Charge Trapping and Ramp effect in HST/WFC3¶

This is a demonstration of how RECTE models the ramp effect systematics.

Ramp effect is the most prominent systematics for WFC3/IR detector (as well as other HgCdTe based detectors) in the time-series observations. It appears as an exponential ($$\sim1-\exp(-t)$$) shaped light curve. The typcial amplitude for the ramp is on the order of 1% in the first orbit and reduces to less than 0.5% for the subsequent orbit. Ramp effect systematics removal is critical for accurately measuring transit depths and spectra for transitting exoplanets

In Zhou et al. (2017), we used the charge trapping processes in the WFC3/IR detector to model the ramp effect systemetics and created RECTE. The essense of RECTE is that a fraction of stmulated charges (by incoming radiation) are trapped by in the detector due to detector defects rather than being detected.

This demonstration consists of two parts. The first part is to demonstrate how parameters that descriebe the intrument defects affect the shape of the ramp. The second part is to demonstrate why the systematic profiles may vary in real observatons.

import ipywidgets as widgets
from ipywidgets import interactive
import matplotlib.pyplot as plt
import numpy as np
from rampLightCurve import rampModel, rampCorrection

%matplotlib notebook


Charge Trapping Processes¶

RECTE model assumes two populations of charge traps. The two populations are distinguished by their typical trapping timescales ($$\tau$$). The slow traps release the trapped charges at a much longer timescales than the fast traps ($$\tau_\mathrm{s} >> \tau_\mathrm{f}$$). For each trap population, the charge trapping processes are controlled by three parameters (the parameter names used in the python script are in the parenthesis): * The numbers of traps (nTrap_s, nTrap_f) * Trapping efficiencies (eta_s, eta_f) * Trap lifetimes/timescales (tau_s, tau_f)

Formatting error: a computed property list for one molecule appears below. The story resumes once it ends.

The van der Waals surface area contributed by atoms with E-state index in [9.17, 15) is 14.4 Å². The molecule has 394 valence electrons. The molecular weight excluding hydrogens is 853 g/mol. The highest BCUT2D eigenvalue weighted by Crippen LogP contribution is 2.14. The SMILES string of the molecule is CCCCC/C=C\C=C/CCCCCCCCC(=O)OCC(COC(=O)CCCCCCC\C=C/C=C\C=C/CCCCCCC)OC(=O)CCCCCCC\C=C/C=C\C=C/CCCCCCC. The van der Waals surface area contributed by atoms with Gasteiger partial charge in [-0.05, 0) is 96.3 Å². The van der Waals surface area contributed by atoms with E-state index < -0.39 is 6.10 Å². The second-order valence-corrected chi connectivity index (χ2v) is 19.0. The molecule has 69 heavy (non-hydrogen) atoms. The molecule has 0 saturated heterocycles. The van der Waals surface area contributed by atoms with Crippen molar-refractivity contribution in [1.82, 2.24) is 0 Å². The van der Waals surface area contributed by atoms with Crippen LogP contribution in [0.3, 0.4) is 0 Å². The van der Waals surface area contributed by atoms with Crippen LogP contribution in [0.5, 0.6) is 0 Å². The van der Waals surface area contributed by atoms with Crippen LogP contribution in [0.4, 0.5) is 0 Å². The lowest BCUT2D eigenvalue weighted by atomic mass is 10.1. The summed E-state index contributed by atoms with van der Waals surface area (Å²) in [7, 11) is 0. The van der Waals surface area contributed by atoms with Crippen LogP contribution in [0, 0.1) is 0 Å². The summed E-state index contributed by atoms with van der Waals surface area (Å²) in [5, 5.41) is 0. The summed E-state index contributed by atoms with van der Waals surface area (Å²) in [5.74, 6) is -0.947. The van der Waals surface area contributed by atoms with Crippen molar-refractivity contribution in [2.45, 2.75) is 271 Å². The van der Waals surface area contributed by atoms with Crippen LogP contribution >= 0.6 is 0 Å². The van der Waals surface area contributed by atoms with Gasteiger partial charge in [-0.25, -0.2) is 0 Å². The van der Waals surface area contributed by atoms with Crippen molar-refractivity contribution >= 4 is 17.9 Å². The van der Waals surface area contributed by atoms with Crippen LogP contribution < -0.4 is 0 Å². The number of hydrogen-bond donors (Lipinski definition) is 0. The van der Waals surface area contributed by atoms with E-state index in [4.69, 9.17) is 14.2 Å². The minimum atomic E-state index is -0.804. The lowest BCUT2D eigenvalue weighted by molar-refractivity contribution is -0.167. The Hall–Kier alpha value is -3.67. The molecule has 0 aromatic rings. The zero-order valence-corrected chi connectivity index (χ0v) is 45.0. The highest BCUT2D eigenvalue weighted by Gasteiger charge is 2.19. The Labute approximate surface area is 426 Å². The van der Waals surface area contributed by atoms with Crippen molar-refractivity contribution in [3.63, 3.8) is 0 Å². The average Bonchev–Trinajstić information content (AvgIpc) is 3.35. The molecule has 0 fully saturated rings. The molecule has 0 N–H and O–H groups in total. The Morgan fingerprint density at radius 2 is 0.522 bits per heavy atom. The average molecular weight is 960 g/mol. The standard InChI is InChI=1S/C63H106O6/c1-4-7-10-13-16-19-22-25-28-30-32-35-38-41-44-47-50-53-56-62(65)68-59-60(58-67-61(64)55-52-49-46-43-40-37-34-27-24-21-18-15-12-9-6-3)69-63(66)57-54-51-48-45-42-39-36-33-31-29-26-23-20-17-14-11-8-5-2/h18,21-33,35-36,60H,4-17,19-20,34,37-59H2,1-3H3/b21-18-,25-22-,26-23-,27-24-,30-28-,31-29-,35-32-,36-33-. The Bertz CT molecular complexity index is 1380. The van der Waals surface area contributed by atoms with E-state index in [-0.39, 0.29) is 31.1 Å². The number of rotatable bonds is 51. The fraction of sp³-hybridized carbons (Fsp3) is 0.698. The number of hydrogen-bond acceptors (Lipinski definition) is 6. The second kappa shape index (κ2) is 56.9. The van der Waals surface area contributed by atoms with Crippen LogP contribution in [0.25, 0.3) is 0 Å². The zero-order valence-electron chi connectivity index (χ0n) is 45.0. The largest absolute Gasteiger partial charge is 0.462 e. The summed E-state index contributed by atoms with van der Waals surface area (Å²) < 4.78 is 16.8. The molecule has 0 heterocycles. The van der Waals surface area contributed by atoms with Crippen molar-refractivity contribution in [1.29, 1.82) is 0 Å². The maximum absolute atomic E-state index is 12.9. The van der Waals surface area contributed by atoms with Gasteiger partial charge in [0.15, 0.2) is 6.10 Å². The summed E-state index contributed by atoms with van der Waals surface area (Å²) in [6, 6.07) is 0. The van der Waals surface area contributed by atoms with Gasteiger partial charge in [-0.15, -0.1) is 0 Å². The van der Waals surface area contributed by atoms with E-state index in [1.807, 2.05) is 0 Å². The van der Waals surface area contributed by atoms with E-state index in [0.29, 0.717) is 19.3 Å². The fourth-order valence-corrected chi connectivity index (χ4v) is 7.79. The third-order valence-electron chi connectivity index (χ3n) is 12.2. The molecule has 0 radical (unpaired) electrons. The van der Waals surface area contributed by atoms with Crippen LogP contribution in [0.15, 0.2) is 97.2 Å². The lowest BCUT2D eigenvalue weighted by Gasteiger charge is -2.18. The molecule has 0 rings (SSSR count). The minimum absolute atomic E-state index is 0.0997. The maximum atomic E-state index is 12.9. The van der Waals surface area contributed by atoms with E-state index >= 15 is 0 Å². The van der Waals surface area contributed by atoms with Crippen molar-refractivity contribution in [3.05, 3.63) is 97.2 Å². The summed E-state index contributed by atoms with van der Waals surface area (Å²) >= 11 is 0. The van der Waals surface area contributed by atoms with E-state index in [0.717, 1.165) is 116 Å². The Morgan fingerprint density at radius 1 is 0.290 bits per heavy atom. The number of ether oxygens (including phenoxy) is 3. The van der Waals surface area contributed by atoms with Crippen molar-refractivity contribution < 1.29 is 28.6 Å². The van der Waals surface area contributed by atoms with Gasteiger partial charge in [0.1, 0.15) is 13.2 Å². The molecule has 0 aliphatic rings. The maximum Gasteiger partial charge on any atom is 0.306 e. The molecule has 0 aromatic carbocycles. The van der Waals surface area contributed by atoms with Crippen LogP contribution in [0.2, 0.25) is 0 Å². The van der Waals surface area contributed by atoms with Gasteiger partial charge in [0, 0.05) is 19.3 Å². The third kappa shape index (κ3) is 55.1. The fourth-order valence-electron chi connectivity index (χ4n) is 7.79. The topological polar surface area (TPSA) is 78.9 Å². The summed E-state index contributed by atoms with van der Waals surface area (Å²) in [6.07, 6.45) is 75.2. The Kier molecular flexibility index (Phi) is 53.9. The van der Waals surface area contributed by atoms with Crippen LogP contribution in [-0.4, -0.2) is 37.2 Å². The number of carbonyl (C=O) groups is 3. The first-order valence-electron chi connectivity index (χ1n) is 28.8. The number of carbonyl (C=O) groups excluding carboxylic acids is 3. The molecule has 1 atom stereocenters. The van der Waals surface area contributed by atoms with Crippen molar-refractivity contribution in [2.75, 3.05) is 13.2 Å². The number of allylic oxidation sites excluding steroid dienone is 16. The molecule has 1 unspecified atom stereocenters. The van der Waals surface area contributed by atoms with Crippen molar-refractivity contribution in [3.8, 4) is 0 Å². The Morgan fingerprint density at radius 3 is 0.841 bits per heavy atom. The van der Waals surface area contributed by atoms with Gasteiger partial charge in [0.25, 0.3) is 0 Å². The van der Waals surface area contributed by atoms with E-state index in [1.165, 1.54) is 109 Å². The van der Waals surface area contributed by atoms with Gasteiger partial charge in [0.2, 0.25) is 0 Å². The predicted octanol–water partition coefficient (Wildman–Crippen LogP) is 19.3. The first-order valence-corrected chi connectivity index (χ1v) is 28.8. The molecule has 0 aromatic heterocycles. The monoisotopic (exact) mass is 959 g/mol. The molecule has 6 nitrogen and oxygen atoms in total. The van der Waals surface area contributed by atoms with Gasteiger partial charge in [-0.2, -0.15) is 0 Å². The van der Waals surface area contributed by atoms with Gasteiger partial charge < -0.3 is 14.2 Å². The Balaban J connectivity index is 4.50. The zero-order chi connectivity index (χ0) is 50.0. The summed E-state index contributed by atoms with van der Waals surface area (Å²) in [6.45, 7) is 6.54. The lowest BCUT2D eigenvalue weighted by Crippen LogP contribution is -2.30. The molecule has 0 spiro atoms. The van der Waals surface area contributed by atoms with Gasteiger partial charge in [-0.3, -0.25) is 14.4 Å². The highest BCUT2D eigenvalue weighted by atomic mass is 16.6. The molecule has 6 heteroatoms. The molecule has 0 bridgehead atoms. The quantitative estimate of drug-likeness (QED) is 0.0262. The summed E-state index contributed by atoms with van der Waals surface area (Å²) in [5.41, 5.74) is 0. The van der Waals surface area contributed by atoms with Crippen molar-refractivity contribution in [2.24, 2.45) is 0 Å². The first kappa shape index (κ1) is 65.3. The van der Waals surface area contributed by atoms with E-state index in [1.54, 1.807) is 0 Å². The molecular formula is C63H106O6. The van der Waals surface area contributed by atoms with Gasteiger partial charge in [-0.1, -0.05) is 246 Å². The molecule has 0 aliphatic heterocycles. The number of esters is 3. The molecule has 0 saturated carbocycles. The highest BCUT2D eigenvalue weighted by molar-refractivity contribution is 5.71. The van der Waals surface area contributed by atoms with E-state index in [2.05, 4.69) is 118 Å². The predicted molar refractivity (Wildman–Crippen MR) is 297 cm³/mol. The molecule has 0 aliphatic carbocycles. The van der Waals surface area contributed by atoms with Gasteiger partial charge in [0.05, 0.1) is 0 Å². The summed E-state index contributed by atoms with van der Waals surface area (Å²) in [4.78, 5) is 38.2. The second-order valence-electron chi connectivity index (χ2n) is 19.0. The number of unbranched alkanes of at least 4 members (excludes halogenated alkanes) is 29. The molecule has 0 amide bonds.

These parameters determines different aspects of the ramp effect profiles. Approximately, given a specific fluence intensity, the numbers of traps determine how fast the ramp rises (fewer traps, faster rising); trapping efficiencies determine the amplitude of the ramp; trap lifetimes determine the difference of the observed fluxe between the end of one orbit and the beginning of the next. Fast traps have stronger effect at the beginning of each orbits. Slow traps have stronger overall effect, especially at the latter part of each orbit.